This week we’re looking at working out with weights in the gym. I’m an avid weightlifter and love strength training for many reasons.

It helps develop stronger bones and muscle which, especially as we get older, promotes good posture as well as burning calories.

It is an important point to make at this stage that, as a female, strength training will not make you look beefy and you won’t bulk up, which is something many women fear.

In fact, strength training can instead make you feel and look lean and toned, as well as strong. Being toned is about developing muscle and reducing body fat, yet some women are still reluctant to take up strength training in order to change their body shape because of the perception it may make them stocky.

My aim for all of my female clients is to help them develop a body shape they are happy with, one that has a small amount of muscle definition while at the same time helping to show that off by decreasing body fat.

It’s important to understand the difference between a well balanced, strength-trained body and a body that has over-eaten calories and lifted too many weights, and therefore may look a little more stocky than you would want.

Finding that happy medium is crucial when achieving your body shape goals – and this is why a sensible, healthy diet and strength training go hand in hand.

So this week and next I will focus on some of my favourite strength training exercises, using weights to work the whole body – see the six exercises below – to help you work towards achieving that toned and defined look you are after.

Look to add in cardio routines like treadmill sprints, cross-trainer, stair climbs at home or on a machine for 4-6 minutes between each six-exercise round to really ramp up the burn on this workout.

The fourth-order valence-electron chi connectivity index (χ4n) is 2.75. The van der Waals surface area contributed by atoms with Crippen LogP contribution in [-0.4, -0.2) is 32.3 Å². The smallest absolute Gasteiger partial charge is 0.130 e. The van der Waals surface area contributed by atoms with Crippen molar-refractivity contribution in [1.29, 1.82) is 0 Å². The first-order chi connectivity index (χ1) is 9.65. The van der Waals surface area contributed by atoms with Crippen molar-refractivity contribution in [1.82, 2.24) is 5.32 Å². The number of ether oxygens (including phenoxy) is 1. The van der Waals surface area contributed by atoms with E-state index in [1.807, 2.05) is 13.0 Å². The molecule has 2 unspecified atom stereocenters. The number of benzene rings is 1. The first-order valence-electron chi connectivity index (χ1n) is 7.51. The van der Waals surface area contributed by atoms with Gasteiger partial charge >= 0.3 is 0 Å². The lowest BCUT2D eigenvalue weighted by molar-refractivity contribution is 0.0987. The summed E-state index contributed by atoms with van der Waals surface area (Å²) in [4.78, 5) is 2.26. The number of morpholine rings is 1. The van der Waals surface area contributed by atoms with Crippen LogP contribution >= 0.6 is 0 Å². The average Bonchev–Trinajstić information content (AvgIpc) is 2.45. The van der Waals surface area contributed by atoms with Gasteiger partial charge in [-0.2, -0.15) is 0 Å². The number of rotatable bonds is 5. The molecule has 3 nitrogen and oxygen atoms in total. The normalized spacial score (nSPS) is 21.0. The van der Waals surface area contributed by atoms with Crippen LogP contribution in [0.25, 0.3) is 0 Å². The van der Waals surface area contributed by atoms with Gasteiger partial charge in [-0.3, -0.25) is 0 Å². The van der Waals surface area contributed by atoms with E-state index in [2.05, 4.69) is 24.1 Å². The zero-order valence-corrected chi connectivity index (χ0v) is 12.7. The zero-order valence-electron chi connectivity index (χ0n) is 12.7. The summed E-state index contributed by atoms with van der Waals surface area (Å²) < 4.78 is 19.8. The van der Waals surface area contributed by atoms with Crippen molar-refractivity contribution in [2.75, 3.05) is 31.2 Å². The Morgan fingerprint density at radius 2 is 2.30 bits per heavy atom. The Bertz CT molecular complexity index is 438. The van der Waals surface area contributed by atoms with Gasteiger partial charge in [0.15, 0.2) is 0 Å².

• Next week: home workout with dumbbells, food preparation tips and the common mistakes people make.

Getting back into a routine: Part 3 of 4

Reverse lunge

1/ Stand upright holding dumbbells by your sides with your arms straight.

2/ Take a step backwards, dropping your back knee to the floor and leaning your torso slightly forward with your weight on your front leg. Push off your front foot to return to the start position.

Side lateral on Bosu

I like this exercise as it stops the sway putting pressure on the lower back that you can get when standing.

1/ Start by kneeling on the Bosu ball, balancing with your toes on the ground behind you.

2/ With two dumbbells in hand raise the arms to shoulder-height not allowing the dumbbells to raise above the elbow at any stage. Return to start position.

Torso rotation

Tip: You can use a plate dumbbell, medicine ball or kettlebell for this exercise, or simplify it with no weights.

1/ Start by lying on the centre of your back on a Swiss Ball holding a dumbbell with both arms straight up over your chest.

2/ Rotate the body to one side, twisting at the torso, keeping the arm straight but allowing the arms to also rotate. Return to start position, repeating on the other side. This is one rep.

Weighted glute bridge on swiss ball

1/ Start by lying on your back with your legs bent and heels on a Swiss Ball, holding a barbell on your hips.

2/ Then raise your hips off the floor and then return to start position. Don’t relax in between each rep.

Zercher squat

An ideal exercise if you suffer with any wrist or shoulder injuries as it takes pressure off them but is also great for core stability training.

1/ Stand upright holding a barbell in front on the inside of your bent elbows with your hands clasped at your upper chest and your feet shoulder-width apart.

2/ Then lower your body towards the floor, sending your hips back and down and bending your knees. Push through the heels to return to start position.

Lunge and pass with kettlebell

1/ Stand upright holding a kettlebell in one hand by your side. Then step forward into a lunge position, passing the kettlebell behind your front foot to the other hand.

2/ Then push off the front foot with the kettlebell in the other hand. Repeat, alternating throughout.

Health & Living

This article appeared on Independent.ie